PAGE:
2020 Census data show New York metro areas growing, greater racial diversity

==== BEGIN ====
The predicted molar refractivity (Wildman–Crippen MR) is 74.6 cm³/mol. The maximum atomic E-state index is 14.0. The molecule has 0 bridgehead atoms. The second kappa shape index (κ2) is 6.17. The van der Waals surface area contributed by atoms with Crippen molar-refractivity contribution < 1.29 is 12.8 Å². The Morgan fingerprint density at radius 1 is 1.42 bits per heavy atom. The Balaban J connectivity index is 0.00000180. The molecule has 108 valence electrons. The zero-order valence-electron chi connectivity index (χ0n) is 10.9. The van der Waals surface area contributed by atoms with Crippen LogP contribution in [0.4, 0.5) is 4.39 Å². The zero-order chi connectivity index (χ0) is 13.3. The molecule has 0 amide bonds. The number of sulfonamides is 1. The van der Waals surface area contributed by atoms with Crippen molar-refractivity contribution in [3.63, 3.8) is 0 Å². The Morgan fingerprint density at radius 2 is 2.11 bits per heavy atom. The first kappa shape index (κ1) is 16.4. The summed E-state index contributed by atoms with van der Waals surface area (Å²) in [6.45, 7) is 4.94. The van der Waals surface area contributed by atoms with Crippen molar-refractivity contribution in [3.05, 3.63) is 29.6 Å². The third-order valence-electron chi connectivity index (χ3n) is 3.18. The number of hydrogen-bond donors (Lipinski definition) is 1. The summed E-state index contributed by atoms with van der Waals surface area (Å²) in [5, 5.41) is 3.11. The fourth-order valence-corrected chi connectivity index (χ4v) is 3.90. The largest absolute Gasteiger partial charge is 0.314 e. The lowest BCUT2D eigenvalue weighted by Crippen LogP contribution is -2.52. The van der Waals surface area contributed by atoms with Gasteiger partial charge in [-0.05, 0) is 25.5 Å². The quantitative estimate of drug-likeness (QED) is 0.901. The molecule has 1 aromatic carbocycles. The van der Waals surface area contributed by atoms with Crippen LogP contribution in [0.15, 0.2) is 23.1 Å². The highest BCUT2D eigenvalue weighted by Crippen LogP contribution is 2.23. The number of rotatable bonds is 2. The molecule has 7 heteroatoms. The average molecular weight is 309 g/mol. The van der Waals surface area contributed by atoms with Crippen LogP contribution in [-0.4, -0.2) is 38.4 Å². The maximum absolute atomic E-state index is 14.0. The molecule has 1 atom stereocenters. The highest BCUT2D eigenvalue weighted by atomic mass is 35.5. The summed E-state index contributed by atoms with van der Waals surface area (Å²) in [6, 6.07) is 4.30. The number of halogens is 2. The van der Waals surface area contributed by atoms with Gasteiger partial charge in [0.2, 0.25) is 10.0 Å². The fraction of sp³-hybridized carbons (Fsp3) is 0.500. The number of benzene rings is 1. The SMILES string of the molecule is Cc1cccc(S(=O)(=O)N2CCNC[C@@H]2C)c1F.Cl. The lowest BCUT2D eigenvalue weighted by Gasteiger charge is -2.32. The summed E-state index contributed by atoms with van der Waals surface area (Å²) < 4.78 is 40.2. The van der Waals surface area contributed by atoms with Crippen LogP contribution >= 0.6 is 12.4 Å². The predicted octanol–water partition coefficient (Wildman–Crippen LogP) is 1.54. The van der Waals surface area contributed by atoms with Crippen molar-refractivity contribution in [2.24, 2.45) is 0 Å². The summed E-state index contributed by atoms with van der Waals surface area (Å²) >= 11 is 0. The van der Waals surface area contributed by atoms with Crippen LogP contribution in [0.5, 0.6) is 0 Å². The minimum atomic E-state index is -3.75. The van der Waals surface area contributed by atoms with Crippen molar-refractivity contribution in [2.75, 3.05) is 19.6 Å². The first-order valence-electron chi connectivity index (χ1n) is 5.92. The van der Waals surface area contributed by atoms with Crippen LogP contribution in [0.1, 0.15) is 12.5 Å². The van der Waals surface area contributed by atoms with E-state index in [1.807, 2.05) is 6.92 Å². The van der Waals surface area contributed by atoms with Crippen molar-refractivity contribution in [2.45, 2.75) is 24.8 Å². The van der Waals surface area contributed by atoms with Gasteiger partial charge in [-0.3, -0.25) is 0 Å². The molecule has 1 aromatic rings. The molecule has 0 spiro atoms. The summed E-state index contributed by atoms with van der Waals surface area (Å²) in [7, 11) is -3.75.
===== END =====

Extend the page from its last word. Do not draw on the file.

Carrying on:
Emilie Munson is reporting for the Times Union Orange and Saratoga counties were among the top five counties in New York for population growth from 2010 to 2020, according to new data released by the U.S. Census Bureau late August 12. The population in New York and nationwide grew most around metropolitan areas and in counties that were already most populated. New York also became more racially and ethnically diverse, in line with a national trend. The number of people identifying as white declined in every New York county except in Saratoga, Rockland, Hamilton, New York and King counties. As of April 1, 2020, the New York population was 58 percent white, 18 percent Hispanic, 14 percent black, 7 percent Asian, less than 1 percent American Indian and less than 1 percent Pacific Islander, while 2 percent of people self-identified as two or more races. In the Capital Region, Orange, Saratoga, Albany, Schenectady, Sullivan and Rensselaer counties showed an increase in population from 2010 to 2020. During that same period, Dutchess, Montgomery, Putnam, Columbia, Greene, Washington, Delaware and Schoharie counties recorded population declines. The data released Thursday will kick off redistricting processes in all 50 states, allowing politicians to redraw the political maps. The numbers will influence the distribution of more than $1 trillion in federal funding for states, counties, cities and towns and will be used by by various institutions to make economic decisions or for research purposes. In the Capital Region, poor, urban areas and very rural areas were most at risk for an undercount in the 2020 census, experts said. It will take researchers several years to evaluate whether an undercount of these groups actually occurred. Read the full story in the Times Union.